After hearing about those horses and how they were loved back to life, we sat by the honey locust tree on old quilts that used to cover our kids beds years ago. I asked for a volunteer to help me teach about admitting our need and receiving a gift free.
Up he walked—my adorable volunteer.
I began . . .
“So, what if you did something really, really horrible—something where you’d go to prison for the rest of your life unless you paid a gazillion dollars which you don’t have and can’t get—and the judge comes down from his bench and says he will pay the price to set you free, all by himself—what would you say?”
“I’d say ‘NO’ because I WANT to go to prison!”
(Ummmm. Ok. THAT’S not on my script! So now what do I say?)
“So, you WANT to go to prison and be separated forever from all your family—from all who love you—from God even?”
(Head with big hair searching fast for words here.)
“OK. Well, that’s your choice. God would never make you choose him. So now you have to go over there and stay away from all of us who love you and want you to be with us.”
“FINE! I don’t like you anyway!”
(Exactly WHY did I pick THIS child?)
So he walked over and stood by the honey locust tree, behind the bench with the wood slatted “bars”.
I carried on with the lesson.
Then . . .
After a few minutes . . .
He returned. Stood right in front of me. Right in front of ALL the kids and adults.
(Good! He’s ready to cooperate!)
“So, are you ready to let Jesus pay for your freedom?”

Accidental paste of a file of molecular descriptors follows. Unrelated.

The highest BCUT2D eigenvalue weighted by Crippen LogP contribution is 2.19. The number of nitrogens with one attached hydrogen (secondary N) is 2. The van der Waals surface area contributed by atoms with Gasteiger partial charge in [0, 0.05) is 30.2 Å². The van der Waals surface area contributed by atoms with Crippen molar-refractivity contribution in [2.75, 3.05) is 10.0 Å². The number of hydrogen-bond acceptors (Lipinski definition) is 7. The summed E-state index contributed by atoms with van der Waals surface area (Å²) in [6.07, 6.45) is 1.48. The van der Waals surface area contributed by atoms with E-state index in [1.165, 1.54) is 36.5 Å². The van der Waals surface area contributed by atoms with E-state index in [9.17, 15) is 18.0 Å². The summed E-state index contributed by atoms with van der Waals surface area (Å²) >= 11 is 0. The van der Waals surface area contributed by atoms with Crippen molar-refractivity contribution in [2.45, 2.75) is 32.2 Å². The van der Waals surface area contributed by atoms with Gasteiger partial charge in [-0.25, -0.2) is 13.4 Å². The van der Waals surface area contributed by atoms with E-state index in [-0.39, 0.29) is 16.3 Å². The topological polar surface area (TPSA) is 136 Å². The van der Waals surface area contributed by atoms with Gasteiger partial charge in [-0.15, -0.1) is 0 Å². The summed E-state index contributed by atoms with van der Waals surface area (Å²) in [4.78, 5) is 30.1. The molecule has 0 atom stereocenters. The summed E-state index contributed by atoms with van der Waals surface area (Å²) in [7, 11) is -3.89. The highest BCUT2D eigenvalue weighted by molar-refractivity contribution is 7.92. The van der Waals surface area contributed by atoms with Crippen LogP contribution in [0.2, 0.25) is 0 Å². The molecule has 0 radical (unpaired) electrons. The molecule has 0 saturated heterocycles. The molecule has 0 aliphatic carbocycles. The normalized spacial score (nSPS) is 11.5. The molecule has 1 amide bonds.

“NOPE! I got money. I’m going to pay myself outa here!”
“Oh! Well there’s a slight problem. You don’t have enough money.”
“WHAT? I have a gazillion dollars! You HAVE to let me go!”
“NOPE! You don’t have nearly enough to pay for all you’ve done wrong, even with a gazillion dollars. The only way you can go free is to accept Jesus’ free gift—his dying for you so you can live, so you can go free. Ready yet?”
(You’ve got to be kidding me?)
“OK. Well, I can’t force you and I’m not even going to try. Because Jesus never forces anyone. If you want to be separated from all who love you, from Jesus, then that’s your choice.”
He smirked and walked away—behind the bench with “bars” again—and sat his proud little self down, staring at me, hard-faced . . .
And then . . .
After a few more minutes . . .
He came back.
While I was still talking with the other kids, he tapped my shoulder politely.
I turned to him.
“Ready for what?”
“I’m ready to accept the payment so I can go free.”
The kids erupted in “YAY” and one boy blurted, “It’s about time! What took you so long?”
I laughed, scooped the obstinate one up in my arms, sat him on my lap and told him how much I loved him—how much God loves him. He smiled and let me hold him—right there in my chair.
While still sitting, a little girl in the back wanted to share something she had picked on our treasure hunt. A small yellow flower. I asked why it was special to her.
“This small yellow flower represents how small AND special we all are.”
We ALL are.
Right here on the farm. Right there in the city.
Everywhere God walks and works. Where ever we learn to love our differences. Whenever we learn to see we’re ALL loved by the same God.
On our last day, during our last hour, skies held back no longer. Rain poured hard.
All is grace. All is lesson.
Nothing can spoil your camp when you camp with Christ.
So we gathered in the garage, turned on some music and we danced joy in a circle, singing and spelling the name above all names—the one who binds us all together in love—the one who gives us life—even in the midst of our storms and our differences . . .
For more information about New Beginnings Are Possible, please click here.